Using a variable speed drive (VSD) milk pump is an important aspect in achieving the correct water to milk ratio. These pumps speed up or slow down depending on the amount of milk entering the milk receiver jar.

    “A VSD milk pump ensures that there is a more even flow of milk through the plate cooler which increases the ability of the water to cool down the milk in the plate cooler. The SEAI has launched an energy-efficiency grant for the dairy sector, which provides a grant of 40% on the cost of retrofitting a VSD milk pump to an existing milking machine. Application forms can be accessed via the SEAI website,” explains Michael.

    In terms of the milk cooling tank itself, there are two main types available, direct expansion and ice bank. “According to our research, if you were to install a new milk cooling system in the morning, in terms of profitability the best one to install would be a direct expansion system with plate cooling,” Michael says.

    Water heating

    Water heating accounts for 23% of on-farm energy costs. There are three main systems that farmers use: electric heating elements, oil or gas heating.

    “Teagasc research shows that electric heating systems are the best blend of running costs and investment cost for most farmers,” says Michael.

    “The electric water heating should start at midnight using a timer. Night-rate hours run from midnight to 9am in summer time, with night-rate electricity costing about half as much as day-rate electricity per unit,” he explains.

    Michael says that some farmers prefer gas because it provides instant hot water with lower running costs than electricity, but when the capital costs are considered, water demand would need to exceed 500 litres per day in order to deliver a positive return on investment.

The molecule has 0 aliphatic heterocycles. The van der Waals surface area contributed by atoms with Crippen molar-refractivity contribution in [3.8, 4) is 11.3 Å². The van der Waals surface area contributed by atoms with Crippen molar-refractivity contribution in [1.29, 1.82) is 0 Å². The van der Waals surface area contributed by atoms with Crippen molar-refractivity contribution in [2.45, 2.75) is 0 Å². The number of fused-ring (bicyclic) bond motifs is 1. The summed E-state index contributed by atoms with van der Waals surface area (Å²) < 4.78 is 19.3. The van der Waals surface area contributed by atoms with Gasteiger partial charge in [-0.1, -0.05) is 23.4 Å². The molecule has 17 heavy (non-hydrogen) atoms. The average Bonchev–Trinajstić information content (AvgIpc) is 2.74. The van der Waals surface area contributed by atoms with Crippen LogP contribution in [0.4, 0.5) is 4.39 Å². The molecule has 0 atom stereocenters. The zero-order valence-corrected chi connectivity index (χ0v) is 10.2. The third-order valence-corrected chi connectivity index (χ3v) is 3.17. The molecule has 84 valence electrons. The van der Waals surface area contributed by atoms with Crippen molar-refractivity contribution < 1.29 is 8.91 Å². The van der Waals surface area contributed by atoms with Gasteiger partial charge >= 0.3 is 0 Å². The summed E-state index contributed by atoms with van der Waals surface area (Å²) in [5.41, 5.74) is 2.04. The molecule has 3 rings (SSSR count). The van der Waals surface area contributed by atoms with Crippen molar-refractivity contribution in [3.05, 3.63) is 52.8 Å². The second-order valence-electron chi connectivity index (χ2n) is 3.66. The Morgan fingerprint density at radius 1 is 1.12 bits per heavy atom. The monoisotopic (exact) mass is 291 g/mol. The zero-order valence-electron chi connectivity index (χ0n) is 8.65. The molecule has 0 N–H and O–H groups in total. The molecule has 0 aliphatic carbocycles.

Milking machine

    John Upton says the vacuum pumps of the milking machine account for 20% of the farm’s total electricity consumption. “There is a technology available called a variable speed drive (VSD), which can be applied to the vacuum pumps and is proven to dramatically reduce the electricity consumption of these vacuum pumps by over 60%,” he explains.

    John says that in addition to the financial benefits realised due to reducing electricity consumption, the VSD technology also reduces the noise generated by these pumps which makes the dairy a much quieter place to work.

    Finally, the wear and tear and oil consumption of the pumps is reduced since they will be running at a reduced speed during milking, according to John.

    “During milking, the milking machine’s air consumption is a fraction of the vacuum pump capacity resulting in large amounts of air being drawn in through the regulator. Since the vacuum pump motors only operate at full speed in a regular installation, addition of a VSD to the vacuum pumps of these large modern milking machines can result in savings of over 10% on total farm energy costs,” he said.

    The VSD is able to adjust the rate of air removal from the milking system by changing the speed of the vacuum pump motor to equal the rate at which air is admitted to the system at a given vacuum level.

    All of the energy used to move air through the conventional vacuum regulator is saved.

    A sensor is added to the main airline to measure the vacuum in the milking machine and the VSD controls the speed of the motor to maintain the desired vacuum level, John says.

    The SEAI energy efficiency grant for the dairy sector provides a grant of 40% on the retrofitting of VSDs to vacuum pumps. The scheme will refund up to €5,000 of the cost of the technology on single-phase pumps and €3,000 for three-phase pumps. For single-phase farms, the payback varies from eight years for a 16-unit milking machine, to seven years for a 24-unit milking machine whereas the payback would be less than five years for most three-phase milking machines over 16 units.